Testing Grounds

The Arizona Masonry Council teams up with LAST Architects to investigate the potential of masonry prefabrication.

With the help of an enterprising architect, the Arizona Masonry Council is demonstrating new design and engineering potential for concrete masonry units through its annual World of Concrete Masonry Pavilion, staged in the outdoor exhibit area between the Las Vegas Convention Center and Las Vegas Monorail. 

“The Council pavilion is becoming an experimenting grounds for ideas that the masons themselves are interested in,” says Brad Lang, founding principal at LAST Architects. Under the instruction of the Council, LAST examined prefabrication methods in the 2022 scheme. 

The Phoenix-based firm demonstrated tensioned, prefabricated arc sections built of donated 6-in. units from AZ Best Block, Coolidge, Ariz. Each arc segment included 88 units with roughly 1,100 units used in the total structure. Three radial walls, made porous with the absence of vertical grouting, served multiple purposes, including structurally tying the conventionally-laid bulge walls together; defining a layered spatial sequence from outside-in; and, spanning across the walls as a raised beam creating a passageway to the central space.

The combination of prefabrication and conventional components became “an honorific moment” through LAST’s approach. “The prefab walls [were] stitched into the conventional bulging walls with their zippered connection celebrated. While possible to ensure the radial wall met the bulge wall perpendicularly to downplay and hide their connection, our approach was to resolve a variable connection and explore the emergent qualities such a connection brings,” the architect notes.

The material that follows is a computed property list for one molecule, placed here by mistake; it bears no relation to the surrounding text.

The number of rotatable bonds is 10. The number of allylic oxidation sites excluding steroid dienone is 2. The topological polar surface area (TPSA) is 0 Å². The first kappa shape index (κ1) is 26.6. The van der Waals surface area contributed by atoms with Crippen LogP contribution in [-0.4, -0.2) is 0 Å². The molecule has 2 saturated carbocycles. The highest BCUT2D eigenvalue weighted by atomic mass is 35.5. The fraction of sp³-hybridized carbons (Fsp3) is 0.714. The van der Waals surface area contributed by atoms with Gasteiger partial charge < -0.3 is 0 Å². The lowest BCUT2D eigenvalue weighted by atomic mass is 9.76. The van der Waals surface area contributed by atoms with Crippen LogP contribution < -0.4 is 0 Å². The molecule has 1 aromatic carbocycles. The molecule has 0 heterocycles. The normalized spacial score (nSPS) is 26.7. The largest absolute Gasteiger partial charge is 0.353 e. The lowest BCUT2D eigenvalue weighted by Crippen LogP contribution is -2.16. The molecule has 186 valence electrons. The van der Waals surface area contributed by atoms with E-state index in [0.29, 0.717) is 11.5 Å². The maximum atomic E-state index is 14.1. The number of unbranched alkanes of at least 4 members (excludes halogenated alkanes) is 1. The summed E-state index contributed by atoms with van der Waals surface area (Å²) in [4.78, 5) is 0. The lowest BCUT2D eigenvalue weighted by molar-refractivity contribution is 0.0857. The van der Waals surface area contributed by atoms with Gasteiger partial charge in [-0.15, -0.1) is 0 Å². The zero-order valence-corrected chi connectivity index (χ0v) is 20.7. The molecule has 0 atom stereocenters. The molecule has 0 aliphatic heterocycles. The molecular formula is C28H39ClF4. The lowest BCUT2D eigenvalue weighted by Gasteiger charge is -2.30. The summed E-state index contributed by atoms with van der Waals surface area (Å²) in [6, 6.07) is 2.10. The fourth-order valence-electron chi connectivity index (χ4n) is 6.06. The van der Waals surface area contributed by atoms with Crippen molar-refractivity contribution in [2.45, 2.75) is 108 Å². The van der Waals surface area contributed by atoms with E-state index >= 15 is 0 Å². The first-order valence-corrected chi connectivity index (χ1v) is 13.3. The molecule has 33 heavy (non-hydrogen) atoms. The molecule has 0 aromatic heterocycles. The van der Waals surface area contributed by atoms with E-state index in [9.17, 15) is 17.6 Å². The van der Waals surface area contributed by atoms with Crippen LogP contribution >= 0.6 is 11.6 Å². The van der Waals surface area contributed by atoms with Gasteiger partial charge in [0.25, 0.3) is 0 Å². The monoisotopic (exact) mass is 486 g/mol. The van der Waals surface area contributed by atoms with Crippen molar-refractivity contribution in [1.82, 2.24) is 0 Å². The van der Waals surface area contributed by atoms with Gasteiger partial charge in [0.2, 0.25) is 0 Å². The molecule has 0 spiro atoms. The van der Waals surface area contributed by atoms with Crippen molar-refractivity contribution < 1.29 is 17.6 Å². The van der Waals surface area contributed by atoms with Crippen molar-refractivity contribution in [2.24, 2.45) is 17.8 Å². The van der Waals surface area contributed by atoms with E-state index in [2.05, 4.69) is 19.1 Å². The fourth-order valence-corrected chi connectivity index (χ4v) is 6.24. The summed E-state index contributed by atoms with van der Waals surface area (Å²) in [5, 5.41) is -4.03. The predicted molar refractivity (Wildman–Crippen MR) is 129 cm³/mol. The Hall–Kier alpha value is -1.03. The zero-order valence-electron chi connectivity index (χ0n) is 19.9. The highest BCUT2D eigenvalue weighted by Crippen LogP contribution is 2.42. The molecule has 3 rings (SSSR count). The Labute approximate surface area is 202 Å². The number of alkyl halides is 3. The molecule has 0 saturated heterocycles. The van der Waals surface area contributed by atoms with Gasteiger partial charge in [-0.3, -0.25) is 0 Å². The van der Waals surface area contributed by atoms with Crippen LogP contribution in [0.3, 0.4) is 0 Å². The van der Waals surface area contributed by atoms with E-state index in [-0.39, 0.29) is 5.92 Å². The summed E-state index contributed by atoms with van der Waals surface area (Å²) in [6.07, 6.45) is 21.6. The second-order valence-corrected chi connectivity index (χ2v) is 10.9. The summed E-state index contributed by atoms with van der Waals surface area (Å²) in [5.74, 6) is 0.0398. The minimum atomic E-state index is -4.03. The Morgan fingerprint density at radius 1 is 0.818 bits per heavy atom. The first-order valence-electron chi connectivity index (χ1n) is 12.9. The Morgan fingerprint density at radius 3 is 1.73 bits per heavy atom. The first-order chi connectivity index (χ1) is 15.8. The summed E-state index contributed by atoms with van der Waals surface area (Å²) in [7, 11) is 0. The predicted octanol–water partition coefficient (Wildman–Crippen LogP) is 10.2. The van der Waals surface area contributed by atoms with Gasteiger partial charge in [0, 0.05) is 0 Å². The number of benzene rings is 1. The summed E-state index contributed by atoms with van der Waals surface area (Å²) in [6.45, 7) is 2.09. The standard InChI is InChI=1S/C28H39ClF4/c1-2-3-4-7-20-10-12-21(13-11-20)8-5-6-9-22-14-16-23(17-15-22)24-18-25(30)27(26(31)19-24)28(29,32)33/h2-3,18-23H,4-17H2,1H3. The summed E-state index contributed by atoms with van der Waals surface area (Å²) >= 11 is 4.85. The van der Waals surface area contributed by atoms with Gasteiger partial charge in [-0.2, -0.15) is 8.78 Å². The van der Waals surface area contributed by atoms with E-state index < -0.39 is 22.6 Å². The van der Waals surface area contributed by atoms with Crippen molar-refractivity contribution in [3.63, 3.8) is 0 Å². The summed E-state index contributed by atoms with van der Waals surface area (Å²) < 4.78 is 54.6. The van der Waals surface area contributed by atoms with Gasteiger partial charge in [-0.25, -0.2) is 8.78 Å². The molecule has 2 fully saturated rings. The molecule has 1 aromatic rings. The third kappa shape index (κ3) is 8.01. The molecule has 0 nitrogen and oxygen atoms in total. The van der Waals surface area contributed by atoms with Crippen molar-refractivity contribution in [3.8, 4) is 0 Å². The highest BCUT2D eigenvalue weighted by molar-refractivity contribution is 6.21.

The Council has already approved the firm’s working design for the 2023 pavilion, which will emulate aspects of this year’s structure, built entirely of individual, site-laid units. Eric Sterner, founding principal at LAST, says the 2022 project “was almost a case study deriving from what we are doing now for next year.” With this year’s pavilion about 33 percent was prefabricated, in 2023 it will be solely prefabricated with forms and lifted into place.

Lang adds that the Masonry Pavilion, which was originally conceived as annual one offs by different architects, can become an evolved project over multiple years that explores specific issues with masonry and what can be accomplished through prefabrication or dynamic geometry.

LAST Architects’ work is part of the Council’s broader efforts to return concrete masonry’s Southwest region market share toward traditional levels in residential and commercial building segments. Outside of the WOC Masonry Pavilion, LAST and the Council are working on a “Southwest Guide to Masonry.” Currently in an early concept form, the guide will be an evolving resource for the A/E/C industry at-large, targeting not only architects, engineers and contractors but owners, client representatives and facility managers as well.